“To what extent are private foundations using Twitter as a social media tool to communicate their messages?”

That’s the question we attempted to answer. Using the Foundation Center Online database as a source, 244 private foundations appear to have Twitter accounts. We cluster them into five different types of foundations on the basis of their general giving preferences.

  1. National Foundations – widespread geographic giving
  2. Community Foundations – limited geographic giving
  3. Family Foundations – giving influenced by family preferences
  4. Special Purpose Foundations – giving targeted for precise purposes, e.g., healthcare only
  5. Corporate Foundations – giving directed by their corporate parents

Full definitions and examples of these foundations are found in Chapter 3 of Proposal Planning and Writing, 4th edition.

The results of our Twitter research for private foundations are summarized in Table 1.

Table 1. Private Foundations with Twitter Accounts

Foundation Type    Number of Fdns    % of N    $ Assets    % of Total Assets
Community 156 64% $40.4B 24%
Corporate 24 10% $3.8B 2%
Family 13 5% $11.0B 6%
National 42 17% $104.3B 61%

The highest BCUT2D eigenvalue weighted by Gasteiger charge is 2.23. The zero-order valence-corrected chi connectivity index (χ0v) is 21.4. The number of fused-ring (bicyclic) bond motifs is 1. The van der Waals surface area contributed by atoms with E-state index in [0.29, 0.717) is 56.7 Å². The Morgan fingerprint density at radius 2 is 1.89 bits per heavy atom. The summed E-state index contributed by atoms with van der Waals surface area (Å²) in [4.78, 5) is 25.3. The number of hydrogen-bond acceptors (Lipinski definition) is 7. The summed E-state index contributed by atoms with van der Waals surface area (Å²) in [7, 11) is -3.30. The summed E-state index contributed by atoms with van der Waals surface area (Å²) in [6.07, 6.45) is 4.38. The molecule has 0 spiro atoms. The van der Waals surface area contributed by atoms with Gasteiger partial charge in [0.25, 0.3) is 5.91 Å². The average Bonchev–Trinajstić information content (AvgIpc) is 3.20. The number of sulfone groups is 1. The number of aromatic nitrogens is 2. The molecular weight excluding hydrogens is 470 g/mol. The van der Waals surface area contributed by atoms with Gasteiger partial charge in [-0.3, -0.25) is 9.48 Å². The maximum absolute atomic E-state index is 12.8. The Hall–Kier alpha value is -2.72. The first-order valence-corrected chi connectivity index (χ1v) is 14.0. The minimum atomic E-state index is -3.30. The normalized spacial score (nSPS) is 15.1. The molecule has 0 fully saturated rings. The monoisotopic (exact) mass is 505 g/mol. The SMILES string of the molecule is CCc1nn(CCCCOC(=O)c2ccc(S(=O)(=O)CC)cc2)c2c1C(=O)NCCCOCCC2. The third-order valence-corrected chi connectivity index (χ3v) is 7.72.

Special Purpose 9 4% $10.7B 6%
Totals 244 100% $170.2B 100%


In round numbers, Table 1 indicates that while community foundations represent nearly two-thirds of the foundation Twitter users, they hold one-fourth of the assets. One implication is that the community foundations are making notable attempts to reach out to their local nonprofit recipients.

In contrast to the local scene, less than one-fourth of the national foundations currently use Twitter but they hold nearly two-thirds of the assets. We nearly see a flip-flop between community (high usage, low assets) and national foundations (low usage high assets).

Next, to learn more about the nature of the Twitter communications, Miner and Associates selected 51 national, corporate, and special purpose foundations we wanted to follow, which we are doing now. So far, we know the Twitter feeds on these private foundations are highly variable. Some tweet often, others occasionally. Of our targeted 51 private foundations, the five that have been tweeting on a frequent basis are the Knight Foundation, Robert Wood Johnson Foundation, Bill and Melinda Gates Foundation, John and Catherine MacArthur Foundation, and the W.K. Kellogg Foundation. Some of the 244 foundations have many followers, others few. So far, tweet topics include such things as new grant opportunities, annual reports, new YouTube videos, published research, grantmaker accomplishments, personnel changes, incidence statistics, outcomes tools, webinar alerts, and award listings.

Is it worthwhile for you to become a Twitterer? You’ll have to decide. To access Twitter, click on the Twitter icon in the right hand column of this page. If you want to know who I am following, click on “Following” on my Twitter home page. Look in the upper left-hand corner. If you don’t want to follow Twitter regularly, but would like to see my tweets, you can find them by clicking on “Tweets” in the same location.

Those are my thoughts; tell me yours. Just click on “Comments” tab above.

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